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Here are the states where teens smoke the most pot

A recent report compared the youth marijuana usage rates across the U.S. states, revealing some surprising differences.

NurPhoto / Contributor
  • The report is based on the most recent data from the National Survey on Drug Use and Mental Health.
  • Overall, the share of younger Americans (17 and under) who have used marijuana in the past year declined slightly from 2016 to 2017, but some states showed increases.
  • No studies indicate that marijuana legalization causes more teens to start using marijuana.


As marijuana becomes increasingly legal across the U.S., are more American teens using cannabis, and how do usage rates vary by state?

A recent report from Oxford Treatment Center explored those questions by comparing data from the Substance Abuse and Mental Health Services Administration's National Survey on Drug Use and Mental Health for 2016 to 2017, which was the most recent dataset available.


What did the report indicate? Well, there are some considerable differences among U.S. states when it comes to their share of young people (17 and younger) who use marijuana. Utah, for instance, came at the bottom of the list (9.2 percent) while its immediate neighbor, Colorado, came in on top (17 percent).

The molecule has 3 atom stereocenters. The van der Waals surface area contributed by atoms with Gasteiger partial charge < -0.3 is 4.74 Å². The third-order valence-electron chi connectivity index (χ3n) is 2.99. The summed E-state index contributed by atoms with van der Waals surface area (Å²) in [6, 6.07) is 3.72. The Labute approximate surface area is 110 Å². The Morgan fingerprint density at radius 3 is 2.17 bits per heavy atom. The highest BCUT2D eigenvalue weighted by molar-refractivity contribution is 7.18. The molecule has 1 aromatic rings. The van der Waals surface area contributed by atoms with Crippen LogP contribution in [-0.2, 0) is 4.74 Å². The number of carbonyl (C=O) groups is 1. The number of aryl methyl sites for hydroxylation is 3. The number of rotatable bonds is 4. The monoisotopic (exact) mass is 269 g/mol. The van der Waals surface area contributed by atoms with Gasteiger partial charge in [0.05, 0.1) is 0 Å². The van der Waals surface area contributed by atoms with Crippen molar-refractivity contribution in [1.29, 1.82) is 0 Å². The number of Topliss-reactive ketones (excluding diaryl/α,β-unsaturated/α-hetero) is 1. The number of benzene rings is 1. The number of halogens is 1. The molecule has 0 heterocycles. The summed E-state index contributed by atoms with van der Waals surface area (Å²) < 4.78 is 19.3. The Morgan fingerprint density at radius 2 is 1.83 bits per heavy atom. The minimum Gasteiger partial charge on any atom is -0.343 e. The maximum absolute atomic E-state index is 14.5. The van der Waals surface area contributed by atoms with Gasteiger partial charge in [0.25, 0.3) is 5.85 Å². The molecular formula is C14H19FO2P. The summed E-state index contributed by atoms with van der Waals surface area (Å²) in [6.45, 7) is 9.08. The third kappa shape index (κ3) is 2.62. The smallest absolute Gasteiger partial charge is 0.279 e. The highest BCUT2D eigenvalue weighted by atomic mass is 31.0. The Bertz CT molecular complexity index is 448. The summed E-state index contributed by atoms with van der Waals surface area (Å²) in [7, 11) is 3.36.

Nationally, the share of younger Americans who had used marijuana in the past year declined slightly from 2016 to 2017, though some states saw double-digit year-over-year increases, such as Massachusetts, Vermont, Washington, and Illinois — all states where recreational marijuana is or will soon be legal.

You can check out how your state ranked in the infographic below.

Does legalization cause more teens to use marijuana?

There's no evidence that conclusively shows legalization causes more teens to start using marijuana. In fact, a 2018 report from the Colorado Department of Public Safety showed that marijuana use among teens hadn't significantly changed in the years since the state became the first to legalize recreational marijuana. But that doesn't mean Colorado's legalization experiment hasn't brought problems.

One is driving while high: Car-accident fatalities involving "cannabinoid‐only or cannabinoid‐in‐combination" drivers increased from 55 in 2013 to 139 in 2017.

"I think more than anything we need to combat that perception about driving while high," Andrew Freedman, a consultant for governments considering legalization, told The Denver Post. "Just because you're driving slowly on the highway doesn't mean it's safe."

The number of hospitalizations involving marijuana also increased after legalization. Increasingly potent marijuana likely bears some of the blame: THC levels in marijuana have increased nearly three-fold since the early 1990s, and it's unknown exactly how this is affecting users. Some health experts warn it's more dangerous than the public might be aware.